[48]         The plaintiff’s young age, the potentially lifelong duration of her injury and its impact on her physical ability, the severity of her pain before she went on medication, the emotional suffering caused by her aggravated depression, the impact her pain and depression had on her ability to raise and bond with her newborn son in the crucial months immediately following his birth (as well as the increased pain during the birth itself), and the strain her injuries put on her relationship with her parents, all stand in favour of a higher award.

[49]         I consider the loss of her ability to cradle her baby in her arms and to breastfeed without pain to be serious losses.

[50]         Should she wish to have more children, she faces a difficult choice:  to go off her medication for the duration of the pregnancy and suffer serious pain, or to deny herself the opportunity to bear more children. As a corollary of this issue, she must not allow herself to become pregnant again without carefully considering the consequences.

[51]         On the other hand, the plaintiff’s ongoing injury is not a disabling injury because its effects can be managed through the use of medication, the injury is limited to her lower back, and the injury has not caused a substantially material loss or impairment of her life or lifestyle as compared with her level of activity, recreational pursuits and social inclinations before the accident.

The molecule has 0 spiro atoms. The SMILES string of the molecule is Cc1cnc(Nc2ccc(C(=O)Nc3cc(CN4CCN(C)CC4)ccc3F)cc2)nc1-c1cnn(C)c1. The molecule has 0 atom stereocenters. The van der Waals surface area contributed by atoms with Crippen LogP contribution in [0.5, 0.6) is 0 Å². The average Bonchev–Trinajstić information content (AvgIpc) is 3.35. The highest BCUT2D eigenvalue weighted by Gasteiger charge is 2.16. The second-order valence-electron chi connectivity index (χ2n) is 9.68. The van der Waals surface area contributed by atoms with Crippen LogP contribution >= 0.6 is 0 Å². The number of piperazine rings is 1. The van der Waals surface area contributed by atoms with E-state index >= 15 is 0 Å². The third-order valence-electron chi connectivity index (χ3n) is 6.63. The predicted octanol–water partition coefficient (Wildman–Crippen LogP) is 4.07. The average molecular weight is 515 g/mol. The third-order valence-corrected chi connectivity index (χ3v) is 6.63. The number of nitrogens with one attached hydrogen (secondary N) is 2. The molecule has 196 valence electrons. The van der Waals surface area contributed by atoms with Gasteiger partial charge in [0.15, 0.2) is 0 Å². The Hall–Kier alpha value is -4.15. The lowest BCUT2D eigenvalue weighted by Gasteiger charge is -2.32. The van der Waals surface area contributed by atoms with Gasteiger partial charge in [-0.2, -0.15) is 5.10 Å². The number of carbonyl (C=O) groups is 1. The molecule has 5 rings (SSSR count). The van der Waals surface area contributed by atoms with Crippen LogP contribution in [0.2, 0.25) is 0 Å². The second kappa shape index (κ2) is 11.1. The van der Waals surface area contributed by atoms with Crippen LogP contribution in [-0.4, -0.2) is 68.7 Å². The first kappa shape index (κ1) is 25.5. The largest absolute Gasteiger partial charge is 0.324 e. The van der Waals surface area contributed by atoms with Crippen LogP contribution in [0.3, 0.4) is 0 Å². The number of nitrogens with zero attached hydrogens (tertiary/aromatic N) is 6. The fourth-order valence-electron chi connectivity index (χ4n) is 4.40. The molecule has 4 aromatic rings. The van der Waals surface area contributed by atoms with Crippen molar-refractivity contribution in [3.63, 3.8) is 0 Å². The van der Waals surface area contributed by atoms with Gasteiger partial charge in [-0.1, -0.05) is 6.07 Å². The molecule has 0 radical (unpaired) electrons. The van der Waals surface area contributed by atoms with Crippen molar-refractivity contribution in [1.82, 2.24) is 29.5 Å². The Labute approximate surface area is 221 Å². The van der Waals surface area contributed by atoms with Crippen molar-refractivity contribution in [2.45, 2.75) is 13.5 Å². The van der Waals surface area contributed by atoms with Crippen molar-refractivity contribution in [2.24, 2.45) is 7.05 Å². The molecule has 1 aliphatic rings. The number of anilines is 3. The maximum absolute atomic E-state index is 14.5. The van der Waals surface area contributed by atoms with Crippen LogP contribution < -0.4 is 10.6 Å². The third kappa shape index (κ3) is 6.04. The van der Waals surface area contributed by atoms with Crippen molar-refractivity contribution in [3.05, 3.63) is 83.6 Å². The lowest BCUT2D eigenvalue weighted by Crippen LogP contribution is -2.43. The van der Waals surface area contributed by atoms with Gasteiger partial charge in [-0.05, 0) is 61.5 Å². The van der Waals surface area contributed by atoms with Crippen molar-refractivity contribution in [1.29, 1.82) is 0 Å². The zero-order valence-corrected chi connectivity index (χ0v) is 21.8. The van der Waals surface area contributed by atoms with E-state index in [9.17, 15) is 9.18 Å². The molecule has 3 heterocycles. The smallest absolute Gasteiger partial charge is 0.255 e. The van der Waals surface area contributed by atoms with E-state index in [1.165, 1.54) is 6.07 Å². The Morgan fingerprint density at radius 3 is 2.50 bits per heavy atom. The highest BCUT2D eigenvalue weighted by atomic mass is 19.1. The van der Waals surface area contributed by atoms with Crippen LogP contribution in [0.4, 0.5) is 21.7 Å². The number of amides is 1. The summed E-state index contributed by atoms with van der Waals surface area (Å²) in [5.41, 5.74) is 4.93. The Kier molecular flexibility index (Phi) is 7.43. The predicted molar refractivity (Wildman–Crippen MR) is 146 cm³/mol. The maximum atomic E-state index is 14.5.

[52]         I also find that her injuries have not necessarily caused any marked impairment of her mental abilities  so long as she is on medication controlling her chronic pain, her academic performance does not stand to be affected. These factors favour a more limited award…

[56]         Having regard to the Stapley factors, and the relevant cases cited by the parties, I award the plaintiff $100,000 in non-pecuniary damages.

bc injury law, Central Neuropathic Pain, CNP, Laliberte v. Jarma, Madam Justice Russell

$70,000 Non-Pecuniary Assessment for Partly Limiting Chronic Pain

Reasons for judgement were published today by the BC Supreme Court, Vancouver Registry, assessing damages for chronic pain with partial limitations arising from a vehicle collision.

In today’s case (Rabiei v. Oster) the Plaintiff was involved in a 2016 collision.  The Defendants accepted fault.  The crash resulted in various soft tissue injuries resulting in chronic pain in the plaintiff’s neck, back and shoulder.  These injuries resulted in some impairment in the Plaintiff’s ability to work and also impacted activities outside work.  Full recovery was not expected.  In assessing non-pecuniary damages at $70, 000 Madam Justice Adair provided the following reasons: